In 2011, as the hunt for Osama bin Laden was intensifying and honing in on a region of Pakistan, the Central Intelligence Agency (CIA) used a fake hepatitis vaccination campaign as part of its intelligence operation. The campaign went door to door, under the pretense of public health, in the hope of finding evidence of bin Laden’s hideout.
Such initiatives are not new. The history of vaccines in the Global South is fraught with abuse, mismanagement and deception. And the costs have been high. Vaccine hesitancy, particularly in the Global South, has led to distrust in what are safe, life-saving scientific advances for the treatment of some of the deadliest diseases of the past century, including polio, whooping cough and measles.
In Pakistan, people eventually realized the campaign was fake, which gave credence to the belief that the West has long used vaccination as a military weapon. This realization led to deep distrust of, and danger to, legitimate vaccine workers all over the country — several of whom would be killed by militants.
Fast forward a decade. After months of waiting, it appears that the vaccine — or vaccines, to be precise — for the coronavirus disease 2019 (COVID-19) has finally arrived. Developing a vaccine like this, in less than a year, might be the scientific achievement of the century. But now we face an equally epic policy challenge. How do we actually convince people to take it?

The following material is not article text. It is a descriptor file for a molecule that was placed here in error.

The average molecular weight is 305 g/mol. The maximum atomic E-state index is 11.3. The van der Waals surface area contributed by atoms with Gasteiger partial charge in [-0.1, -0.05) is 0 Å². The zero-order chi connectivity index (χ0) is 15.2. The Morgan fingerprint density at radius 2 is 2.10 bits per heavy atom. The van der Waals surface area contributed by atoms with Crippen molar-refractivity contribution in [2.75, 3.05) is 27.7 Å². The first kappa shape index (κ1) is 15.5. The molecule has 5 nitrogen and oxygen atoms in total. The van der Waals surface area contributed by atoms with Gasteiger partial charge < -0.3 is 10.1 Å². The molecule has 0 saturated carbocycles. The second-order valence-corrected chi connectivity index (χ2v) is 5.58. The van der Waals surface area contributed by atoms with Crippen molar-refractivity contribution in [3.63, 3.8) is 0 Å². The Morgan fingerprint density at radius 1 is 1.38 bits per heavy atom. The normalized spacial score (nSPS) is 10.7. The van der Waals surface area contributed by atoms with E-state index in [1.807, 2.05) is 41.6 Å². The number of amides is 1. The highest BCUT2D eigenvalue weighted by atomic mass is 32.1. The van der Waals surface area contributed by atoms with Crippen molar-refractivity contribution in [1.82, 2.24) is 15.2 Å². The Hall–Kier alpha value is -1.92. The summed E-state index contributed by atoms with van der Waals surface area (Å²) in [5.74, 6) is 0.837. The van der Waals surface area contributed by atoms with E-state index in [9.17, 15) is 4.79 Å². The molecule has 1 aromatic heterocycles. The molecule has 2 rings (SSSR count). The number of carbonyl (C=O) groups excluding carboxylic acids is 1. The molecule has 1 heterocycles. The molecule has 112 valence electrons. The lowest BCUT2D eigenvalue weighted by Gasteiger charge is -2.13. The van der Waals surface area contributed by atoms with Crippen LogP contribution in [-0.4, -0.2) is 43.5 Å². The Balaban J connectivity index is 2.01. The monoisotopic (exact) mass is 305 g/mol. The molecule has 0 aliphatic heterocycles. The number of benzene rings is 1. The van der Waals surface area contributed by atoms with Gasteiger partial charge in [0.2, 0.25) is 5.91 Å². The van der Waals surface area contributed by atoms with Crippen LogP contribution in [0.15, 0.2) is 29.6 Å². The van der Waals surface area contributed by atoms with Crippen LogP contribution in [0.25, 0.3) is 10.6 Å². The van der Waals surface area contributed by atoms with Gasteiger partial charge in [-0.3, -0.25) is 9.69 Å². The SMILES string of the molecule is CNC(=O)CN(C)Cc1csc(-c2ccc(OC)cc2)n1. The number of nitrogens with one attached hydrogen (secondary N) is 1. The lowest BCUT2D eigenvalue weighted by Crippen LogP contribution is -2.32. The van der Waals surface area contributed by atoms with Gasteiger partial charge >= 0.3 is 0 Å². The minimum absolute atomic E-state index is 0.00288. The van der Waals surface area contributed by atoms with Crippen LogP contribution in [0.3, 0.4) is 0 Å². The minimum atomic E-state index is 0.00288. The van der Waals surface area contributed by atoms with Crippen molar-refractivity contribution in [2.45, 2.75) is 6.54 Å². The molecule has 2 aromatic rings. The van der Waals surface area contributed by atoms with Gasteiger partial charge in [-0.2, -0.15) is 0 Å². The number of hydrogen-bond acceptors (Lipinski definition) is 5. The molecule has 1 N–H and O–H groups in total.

The challenge is daunting. Some surveys have found that less than 60 percent of Canadians (54 percent, according to Ipsos) and Americans (58 percent, according to Gallup) have said they’ll take a COVID-19 vaccine when it’s released. This is not enough. Anthony Fauci — the patron saint of epidemiology — has said that number needs to be between 75 percent and 85 percent in order for the population to achieve herd immunity. If we want to put an end to the pandemic, that gap is going to be a big problem. It is the century’s first global emergency collective-action policy problem.
Last week I was driving with my seven-year-old, and we went through a 100-person-strong anti-vax protest. A middle-aged man held up a sign saying “My body, my choice” (I did wonder whether he would grant the same choice to women). Another warned of Bill Gates’s plot to inject us with microchips. My son asked what they were protesting, and when I told him, he asked whether vaccines were safe. My response to this scene a year ago would have been one of anger and incredulity. I would have dismissed these people and these views. And I do believe that these protests, along with a range of anti-mask rallies and flouting of public health directives, have put our society at greater risk.
But Heidi J. Larson thinks that’s the wrong reaction to be having. Larson is a celebrated anthropologist and the author of a new book called Stuck: How Vaccine Rumors Start — and Why They Don’t Go Away. She may be the world’s leading authority on vaccine hesitancy.